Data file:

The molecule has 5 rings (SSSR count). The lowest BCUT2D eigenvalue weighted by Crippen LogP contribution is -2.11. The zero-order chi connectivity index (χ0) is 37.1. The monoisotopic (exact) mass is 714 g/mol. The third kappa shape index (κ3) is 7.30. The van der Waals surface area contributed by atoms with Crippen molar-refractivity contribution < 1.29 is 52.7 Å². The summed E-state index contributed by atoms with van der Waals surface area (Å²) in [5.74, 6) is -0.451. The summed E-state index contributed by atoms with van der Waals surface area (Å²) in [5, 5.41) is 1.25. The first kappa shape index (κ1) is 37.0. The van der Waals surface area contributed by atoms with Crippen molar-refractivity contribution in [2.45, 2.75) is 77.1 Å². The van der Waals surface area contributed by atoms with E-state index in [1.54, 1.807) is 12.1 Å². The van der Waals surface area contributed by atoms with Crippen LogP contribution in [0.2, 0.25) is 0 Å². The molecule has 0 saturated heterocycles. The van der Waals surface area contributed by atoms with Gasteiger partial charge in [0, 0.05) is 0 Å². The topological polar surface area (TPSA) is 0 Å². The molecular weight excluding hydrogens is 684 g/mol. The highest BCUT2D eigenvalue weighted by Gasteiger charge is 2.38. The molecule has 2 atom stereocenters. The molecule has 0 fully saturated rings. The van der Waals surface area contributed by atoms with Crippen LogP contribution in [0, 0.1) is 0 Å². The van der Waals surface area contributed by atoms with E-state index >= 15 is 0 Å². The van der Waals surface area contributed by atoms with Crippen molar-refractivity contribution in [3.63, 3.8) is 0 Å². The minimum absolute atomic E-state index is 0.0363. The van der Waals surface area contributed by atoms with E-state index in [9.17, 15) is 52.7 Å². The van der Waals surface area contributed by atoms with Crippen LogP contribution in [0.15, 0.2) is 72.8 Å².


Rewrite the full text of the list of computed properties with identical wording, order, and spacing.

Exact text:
The molecule has 5 rings (SSSR count). The lowest BCUT2D eigenvalue weighted by Crippen LogP contribution is -2.11. The zero-order chi connectivity index (χ0) is 37.1. The monoisotopic (exact) mass is 714 g/mol. The third kappa shape index (κ3) is 7.30. The van der Waals surface area contributed by atoms with Crippen molar-refractivity contribution < 1.29 is 52.7 Å². The summed E-state index contributed by atoms with van der Waals surface area (Å²) in [5.74, 6) is -0.451. The summed E-state index contributed by atoms with van der Waals surface area (Å²) in [5, 5.41) is 1.25. The first kappa shape index (κ1) is 37.0. The van der Waals surface area contributed by atoms with Crippen molar-refractivity contribution in [2.45, 2.75) is 77.1 Å². The van der Waals surface area contributed by atoms with E-state index in [1.54, 1.807) is 12.1 Å². The van der Waals surface area contributed by atoms with Crippen LogP contribution in [0.2, 0.25) is 0 Å². The molecule has 0 saturated heterocycles. The van der Waals surface area contributed by atoms with Gasteiger partial charge in [0, 0.05) is 0 Å². The topological polar surface area (TPSA) is 0 Å². The molecular weight excluding hydrogens is 684 g/mol. The highest BCUT2D eigenvalue weighted by Gasteiger charge is 2.38. The molecule has 2 atom stereocenters. The molecule has 0 fully saturated rings. The van der Waals surface area contributed by atoms with Crippen LogP contribution in [0, 0.1) is 0 Å². The van der Waals surface area contributed by atoms with E-state index >= 15 is 0 Å². The van der Waals surface area contributed by atoms with Crippen molar-refractivity contribution in [3.63, 3.8) is 0 Å². The minimum absolute atomic E-state index is 0.0363. The van der Waals surface area contributed by atoms with E-state index in [9.17, 15) is 52.7 Å². The van der Waals surface area contributed by atoms with Crippen LogP contribution in [0.15, 0.2) is 72.8 Å².